Various CSUN organizations and faculty participated in an immigration march in downtown Los Angeles May 1 in what was known as May Day, or “A day without immigrants,” to protest recently proposed tougher immigration legislation.
CSUN’s Movimiento Estudiantil Chicana/o de Aztlan, a group that seeks to advance consciousness of Chicano history by education and political action, organized about 550 CSUN students, high school students, local area residents and faculty members to participate in the demonstration in downtown L.A.
About 400,000 people came to the protest, according to news reports.
May Day was also aimed to show lawmakers the significant impact immigrants have on the U.S. economy. Thousands of protestors voiced their disapproval of the federal HR 4437 bill, which would criminalize undocumented immigrants and make those who assist them felons.
M.E.Ch.A. organized buses to pick up people from three starting points: Nordhoff Street and Van Nuys Boulevard, Los Angeles Valley College and Victory and Balboa Boulevard.
Demonstrators were taken to the North Hollywood Metro Center. The group arrived at the Metro center on 7th Street in downtown Los Angeles around 11:30 a.m.
Carlos Moran, M.E.ch.A chair, helped local residents load onto the bus as 14 police cars were parked at the Metro center along Victory and Balboa Boulevard.
He said the police hassled him for helping some of the demonstrators.
“They started coming, and there were about 10 cops surrounding us asking for our IDs,” Moran said. “And they handcuffed three students and gave them truancy tickets, even though they had permission slips.”
Moran said the police were being overly aggressive and told him to shut off his cell phone.
“One of them (took) my ID and he gave me a citation because I didn’t have a change of address,” he said. “So I told him thanks for harassment. You proved your point that these kids probably deserved this right; I was being sarcastic about it.”
Police continued to harass him and the demonstrators, Moran said.
“Then in a real serious tone, while looking at me in the eye, like he was intimidating me, he said, ‘You haven’t seen harassment yet.’ I was like ‘Wow, so you’re saying you’re capable of further harassment?’ And he said, ‘I’m capable of anything.’ ”
The officer said to have committed these actions could not be found.
But Moran was not alone on his journey to downtown. At the intersection of Victory and Balboa Boulevard, two CSUN professors held signs up as people drove by honking or yelling obscenities in objection.
Victor Carrillo, Chicano/a studies professor, said he went to the metro center because he supported the cause.
“We are an inclusive society in theory, but I want us to become an inclusive society in practice, and this is where it starts,” Carrillo said.
As Marta Lopez-Garza, chair of the Women’s Studies Department, and Carrillo stood at the corner holding their signs, she said the police were too busy trying to arrest minors to notice people who were breaking the law.
“A car went through a red light and one made an illegal U-turn through the light as police were harassing students,” Lopez-Garza said.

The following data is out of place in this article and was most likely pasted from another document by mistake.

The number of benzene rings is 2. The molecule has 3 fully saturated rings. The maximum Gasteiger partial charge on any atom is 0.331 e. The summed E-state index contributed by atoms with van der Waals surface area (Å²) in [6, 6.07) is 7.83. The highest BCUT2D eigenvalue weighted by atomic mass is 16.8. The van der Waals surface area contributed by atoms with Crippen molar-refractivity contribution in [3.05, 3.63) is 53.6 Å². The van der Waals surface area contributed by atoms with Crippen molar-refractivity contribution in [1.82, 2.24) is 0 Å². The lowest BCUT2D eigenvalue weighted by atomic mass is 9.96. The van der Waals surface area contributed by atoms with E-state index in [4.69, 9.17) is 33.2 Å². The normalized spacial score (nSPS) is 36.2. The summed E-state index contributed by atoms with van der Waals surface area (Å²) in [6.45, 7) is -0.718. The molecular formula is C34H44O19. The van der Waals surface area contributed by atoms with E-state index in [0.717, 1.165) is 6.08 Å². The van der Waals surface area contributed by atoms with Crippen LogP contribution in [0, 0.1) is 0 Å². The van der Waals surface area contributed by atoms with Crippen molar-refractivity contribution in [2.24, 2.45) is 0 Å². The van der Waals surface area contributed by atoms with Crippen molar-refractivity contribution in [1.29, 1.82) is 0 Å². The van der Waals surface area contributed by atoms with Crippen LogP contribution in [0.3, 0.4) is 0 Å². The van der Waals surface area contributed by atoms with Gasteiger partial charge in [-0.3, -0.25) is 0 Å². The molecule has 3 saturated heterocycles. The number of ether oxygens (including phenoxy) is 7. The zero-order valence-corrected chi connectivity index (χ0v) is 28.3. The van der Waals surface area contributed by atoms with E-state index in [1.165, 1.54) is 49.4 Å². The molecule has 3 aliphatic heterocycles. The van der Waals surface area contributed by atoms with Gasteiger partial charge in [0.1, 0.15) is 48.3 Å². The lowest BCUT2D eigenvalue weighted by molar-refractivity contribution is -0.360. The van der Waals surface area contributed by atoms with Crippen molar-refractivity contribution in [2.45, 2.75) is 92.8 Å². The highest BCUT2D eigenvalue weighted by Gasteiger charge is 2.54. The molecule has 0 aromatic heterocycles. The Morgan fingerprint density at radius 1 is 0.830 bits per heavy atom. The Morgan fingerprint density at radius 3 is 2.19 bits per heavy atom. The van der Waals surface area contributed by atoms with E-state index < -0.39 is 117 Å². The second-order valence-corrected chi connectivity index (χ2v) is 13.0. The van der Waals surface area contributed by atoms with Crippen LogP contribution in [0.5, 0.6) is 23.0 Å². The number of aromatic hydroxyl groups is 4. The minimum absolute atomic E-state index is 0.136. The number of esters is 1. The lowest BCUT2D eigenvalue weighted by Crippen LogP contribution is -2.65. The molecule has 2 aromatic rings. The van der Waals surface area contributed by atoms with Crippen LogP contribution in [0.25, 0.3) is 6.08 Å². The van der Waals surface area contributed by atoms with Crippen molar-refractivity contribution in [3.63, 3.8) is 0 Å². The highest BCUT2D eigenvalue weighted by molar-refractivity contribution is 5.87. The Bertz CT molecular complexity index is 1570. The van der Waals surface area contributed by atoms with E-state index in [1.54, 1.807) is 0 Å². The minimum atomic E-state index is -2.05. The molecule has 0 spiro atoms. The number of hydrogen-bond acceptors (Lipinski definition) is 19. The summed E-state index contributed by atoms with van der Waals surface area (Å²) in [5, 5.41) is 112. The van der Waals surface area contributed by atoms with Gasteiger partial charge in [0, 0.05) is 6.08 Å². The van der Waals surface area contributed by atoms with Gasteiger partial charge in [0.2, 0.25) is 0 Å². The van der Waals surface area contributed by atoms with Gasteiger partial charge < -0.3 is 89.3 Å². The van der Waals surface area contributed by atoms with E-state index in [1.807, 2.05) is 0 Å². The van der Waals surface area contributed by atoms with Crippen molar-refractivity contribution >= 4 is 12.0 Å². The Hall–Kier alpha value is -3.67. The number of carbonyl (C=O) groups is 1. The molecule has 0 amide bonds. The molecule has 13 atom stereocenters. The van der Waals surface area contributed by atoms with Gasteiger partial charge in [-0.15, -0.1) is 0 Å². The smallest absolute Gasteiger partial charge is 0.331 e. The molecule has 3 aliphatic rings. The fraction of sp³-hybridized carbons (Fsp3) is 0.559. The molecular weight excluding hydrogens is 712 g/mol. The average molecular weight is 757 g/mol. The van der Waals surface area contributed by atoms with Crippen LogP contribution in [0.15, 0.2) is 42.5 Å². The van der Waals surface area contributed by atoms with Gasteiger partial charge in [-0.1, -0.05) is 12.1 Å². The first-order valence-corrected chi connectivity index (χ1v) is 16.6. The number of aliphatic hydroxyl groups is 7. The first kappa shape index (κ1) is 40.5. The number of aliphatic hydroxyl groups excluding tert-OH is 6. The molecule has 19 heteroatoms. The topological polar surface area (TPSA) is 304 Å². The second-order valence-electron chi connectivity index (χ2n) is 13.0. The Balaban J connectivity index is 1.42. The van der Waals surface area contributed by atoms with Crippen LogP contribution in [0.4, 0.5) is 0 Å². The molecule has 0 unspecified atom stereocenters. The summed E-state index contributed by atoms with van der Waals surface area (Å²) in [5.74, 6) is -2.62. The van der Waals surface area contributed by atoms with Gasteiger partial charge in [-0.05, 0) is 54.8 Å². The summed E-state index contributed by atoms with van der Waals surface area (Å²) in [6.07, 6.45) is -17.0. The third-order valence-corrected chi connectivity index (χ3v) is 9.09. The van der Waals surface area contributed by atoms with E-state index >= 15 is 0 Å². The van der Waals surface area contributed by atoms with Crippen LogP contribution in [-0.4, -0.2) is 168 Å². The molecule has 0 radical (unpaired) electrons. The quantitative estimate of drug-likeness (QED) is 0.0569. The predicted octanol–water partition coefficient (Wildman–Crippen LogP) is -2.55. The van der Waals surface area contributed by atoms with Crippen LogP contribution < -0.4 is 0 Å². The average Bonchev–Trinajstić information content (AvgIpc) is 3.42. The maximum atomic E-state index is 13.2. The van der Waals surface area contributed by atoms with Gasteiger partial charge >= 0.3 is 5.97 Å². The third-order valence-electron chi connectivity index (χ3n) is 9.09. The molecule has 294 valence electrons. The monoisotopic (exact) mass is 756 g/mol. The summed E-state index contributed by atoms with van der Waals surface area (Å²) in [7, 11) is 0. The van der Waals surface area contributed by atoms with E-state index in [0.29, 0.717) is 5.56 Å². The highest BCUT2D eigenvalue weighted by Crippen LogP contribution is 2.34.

But nothing stopped the people from loading on to the buses, as three buses pulled up to take the people to the rally.
The buses were full of high school students, families and friends who were supporting the demonstration, whether they were legal or not.
Noah Pelayo, an 18-year-old high school senior, said he was excited about demonstrating.
“It’s great, really good and it’s what we need to do,” Pelayo said. “I’m representing my family. I have cousins, an aunt and some friends who are immigrants. Even though I was born here, I have to help out my family and friends.”
Since people were boycotting for the day, many did not pay the Metro fair.
Several people were afraid of the Metro’s reaction, but at North Hollywood Metro people got on the subways without paying and were not hassled.
On the packed trains people stood with anticipation and readiness to demonstrate their passion, holding American flags and posters that said things, such as “Schwarzenegger is the Son of a Nazi.”
Maria Rodriguez, senior Psychology major, said although there has been national opposition, she has not seen or heard dissent to immigration laws at CSUN.
“CSUN hasn’t chosen a side. It’s apathetic and I haven’t heard anything,” said Rodriguez, while smiling and looking at the hoards of people chanting at open stores in downtown to close.
National opposition comes from people like Mark Christopher, a radio host in Tennessee whose own, “The Mark Christopher Show,” calls for Americans to react to the protests.
“We aren’t looking to hurt anyone,” he said. “We are actually just looking to help Americans and American business. Obviously the goal of the protest or boycott is to hurt American business and to show economic muscle, and they have the right to do that.”
“I’m just saying we have the right, too, and in our case, we are not looking to call names or round people up or ship them out. I’m just asking that if you’re already going to spend money, spend it on May 1. It’s non-violent, non-hateful and peaceful.”
Yienfanh Phommala, a fourth-year sociology major who works in the Educational Opportunity Program at CSUN, said he attended the demonstration because the United States’ actions to create stricter immigration legislation is wrong.
“This is the immigrants land,” he said. “The United states wouldn’t be where they are today-economically-without the immigrants.”